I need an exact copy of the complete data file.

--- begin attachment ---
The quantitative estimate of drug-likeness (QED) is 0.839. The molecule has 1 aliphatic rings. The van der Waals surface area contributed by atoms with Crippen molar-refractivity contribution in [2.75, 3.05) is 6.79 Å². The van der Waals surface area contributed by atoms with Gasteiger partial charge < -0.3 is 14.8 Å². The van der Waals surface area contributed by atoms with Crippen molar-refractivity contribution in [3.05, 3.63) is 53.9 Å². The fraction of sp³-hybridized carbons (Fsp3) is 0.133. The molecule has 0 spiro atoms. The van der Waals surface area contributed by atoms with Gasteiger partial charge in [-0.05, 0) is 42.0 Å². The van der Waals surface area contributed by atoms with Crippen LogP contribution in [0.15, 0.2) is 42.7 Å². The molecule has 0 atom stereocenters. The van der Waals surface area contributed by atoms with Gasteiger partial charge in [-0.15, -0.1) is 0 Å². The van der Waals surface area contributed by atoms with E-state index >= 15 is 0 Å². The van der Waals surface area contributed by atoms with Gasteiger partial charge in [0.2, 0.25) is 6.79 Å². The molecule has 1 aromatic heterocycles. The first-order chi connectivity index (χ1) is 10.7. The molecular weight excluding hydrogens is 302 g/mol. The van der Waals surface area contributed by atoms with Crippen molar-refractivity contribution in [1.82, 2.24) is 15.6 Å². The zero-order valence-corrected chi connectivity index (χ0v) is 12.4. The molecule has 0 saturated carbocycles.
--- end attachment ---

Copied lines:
The quantitative estimate of drug-likeness (QED) is 0.839. The molecule has 1 aliphatic rings. The van der Waals surface area contributed by atoms with Crippen molar-refractivity contribution in [2.75, 3.05) is 6.79 Å². The van der Waals surface area contributed by atoms with Gasteiger partial charge < -0.3 is 14.8 Å². The van der Waals surface area contributed by atoms with Crippen molar-refractivity contribution in [3.05, 3.63) is 53.9 Å². The fraction of sp³-hybridized carbons (Fsp3) is 0.133. The molecule has 0 spiro atoms. The van der Waals surface area contributed by atoms with Gasteiger partial charge in [-0.05, 0) is 42.0 Å². The van der Waals surface area contributed by atoms with Crippen LogP contribution in [0.15, 0.2) is 42.7 Å². The molecule has 0 atom stereocenters. The van der Waals surface area contributed by atoms with Gasteiger partial charge in [-0.15, -0.1) is 0 Å². The van der Waals surface area contributed by atoms with E-state index >= 15 is 0 Å². The van der Waals surface area contributed by atoms with Gasteiger partial charge in [0.2, 0.25) is 6.79 Å². The molecule has 1 aromatic heterocycles. The first-order chi connectivity index (χ1) is 10.7. The molecular weight excluding hydrogens is 302 g/mol. The van der Waals surface area contributed by atoms with Crippen molar-refractivity contribution in [1.82, 2.24) is 15.6 Å². The zero-order valence-corrected chi connectivity index (χ0v) is 12.4. The molecule has 0 saturated carbocycles.